Landscape and local factors affecting northern white cedar (Thuja occidentalis) recruitment in the Chequamegon-Nicolet National Forest, Wisconsin (U.S.A.)

James D. Forester, Dean P. Anderson, Monica G. Turner

Research output: Contribution to journalArticle

10 Citations (Scopus)

Abstract

Northern white cedar (Thuja occidentalis L.) stands throughout the upper Midwestern United States have failed to recruit individuals to the canopy consistendy for several decades. To examine local and landscape factors that influence cedar regeneration we recorded the abundance of cedar seedlings and saplings in 24 lowland cedar stands in the Chequamegon-Nicolet National Forest, Wisconsin, during summer 2001. Cedar seedlings (height <22 cm) were common (median = 1800 ha-1), but the largest size class (height ≥100 cm) was extremely rare (∼1 ha-1) and heavily browsed. We used information-theoretic model averaging of linear mixed-effects models to identify local and landscape variables important for predicting the density of seedlings and saplings. The density of newly germinated seedlings was higher along transects farther from roads and with more mature cedar. Large seedling and small sapling densities were higher along transects with open canopies located in landscapes with a higher ratio of deciduous to coniferous forest. Increased edge-to-area ratios of cedar stands and edge density of the surrounding forest were associated with lower densities of large seedlings and small saplings, respectively. Results indicated a strong demographic effect with the density of large size classes being strongly dependent on the density of smaller size classes. Because the landscape factors considered are linked to browsing intensity, a reduction in deer (Odocoileus virginianus Zimmermann) density coupled with landscape-sensitive forest management may help to foster cedar regeneration in northern Wisconsin.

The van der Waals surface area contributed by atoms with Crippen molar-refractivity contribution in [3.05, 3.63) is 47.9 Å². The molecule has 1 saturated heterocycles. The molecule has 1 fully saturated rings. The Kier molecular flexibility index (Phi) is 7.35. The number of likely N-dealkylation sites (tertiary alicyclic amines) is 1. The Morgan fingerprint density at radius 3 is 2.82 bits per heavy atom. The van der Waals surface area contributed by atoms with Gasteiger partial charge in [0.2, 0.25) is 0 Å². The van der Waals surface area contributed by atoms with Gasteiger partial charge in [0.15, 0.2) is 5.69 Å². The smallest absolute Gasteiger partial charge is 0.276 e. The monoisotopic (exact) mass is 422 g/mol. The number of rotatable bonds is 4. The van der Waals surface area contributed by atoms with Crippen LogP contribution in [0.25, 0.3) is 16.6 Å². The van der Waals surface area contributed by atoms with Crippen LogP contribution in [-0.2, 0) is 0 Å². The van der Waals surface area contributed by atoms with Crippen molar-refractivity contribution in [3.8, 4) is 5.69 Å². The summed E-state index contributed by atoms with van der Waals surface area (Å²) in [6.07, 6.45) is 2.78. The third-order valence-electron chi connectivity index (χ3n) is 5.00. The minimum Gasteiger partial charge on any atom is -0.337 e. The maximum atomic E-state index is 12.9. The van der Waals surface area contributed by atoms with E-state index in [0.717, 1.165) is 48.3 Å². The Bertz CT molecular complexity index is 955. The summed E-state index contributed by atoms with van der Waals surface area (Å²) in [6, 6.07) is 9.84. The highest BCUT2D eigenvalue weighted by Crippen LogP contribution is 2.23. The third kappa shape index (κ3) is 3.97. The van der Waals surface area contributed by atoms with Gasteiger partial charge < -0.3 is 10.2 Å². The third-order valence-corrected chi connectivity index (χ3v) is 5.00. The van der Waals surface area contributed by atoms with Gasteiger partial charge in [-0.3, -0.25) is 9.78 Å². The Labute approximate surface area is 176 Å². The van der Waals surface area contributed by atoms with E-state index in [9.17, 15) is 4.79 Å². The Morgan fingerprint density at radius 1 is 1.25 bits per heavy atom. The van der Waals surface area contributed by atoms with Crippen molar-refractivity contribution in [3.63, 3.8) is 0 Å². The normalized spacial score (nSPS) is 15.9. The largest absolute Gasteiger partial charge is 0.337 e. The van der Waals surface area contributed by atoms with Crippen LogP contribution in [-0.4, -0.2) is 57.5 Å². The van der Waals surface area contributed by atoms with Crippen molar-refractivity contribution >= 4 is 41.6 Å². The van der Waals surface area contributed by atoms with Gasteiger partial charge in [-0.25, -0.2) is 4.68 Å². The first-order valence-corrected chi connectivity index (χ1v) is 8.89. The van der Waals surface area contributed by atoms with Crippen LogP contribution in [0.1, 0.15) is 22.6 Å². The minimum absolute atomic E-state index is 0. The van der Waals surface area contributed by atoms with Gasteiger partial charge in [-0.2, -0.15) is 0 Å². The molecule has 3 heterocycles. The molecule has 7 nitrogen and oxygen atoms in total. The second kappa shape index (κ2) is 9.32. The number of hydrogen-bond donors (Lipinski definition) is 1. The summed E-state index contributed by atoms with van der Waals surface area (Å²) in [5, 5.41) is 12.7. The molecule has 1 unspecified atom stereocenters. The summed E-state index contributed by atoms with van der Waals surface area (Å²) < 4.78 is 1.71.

Original languageEnglish (US)
Pages (from-to)438-453
Number of pages16
JournalAmerican Midland Naturalist
Volume160
Issue number2
DOIs
StatePublished - Oct 1 2008

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Chequamegon-Nicolet National Forest
Thuja occidentalis
seedling
sapling
saplings
seedlings
transect
regeneration
canopy
Midwestern United States
browsing
Odocoileus virginianus
coniferous forest
deer
forest management
coniferous forests
roads
lowlands
demographic statistics
linear models

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Landscape and local factors affecting northern white cedar (Thuja occidentalis) recruitment in the Chequamegon-Nicolet National Forest, Wisconsin (U.S.A.). / Forester, James D.; Anderson, Dean P.; Turner, Monica G.

In: American Midland Naturalist, Vol. 160, No. 2, 01.10.2008, p. 438-453.

Research output: Contribution to journalArticle

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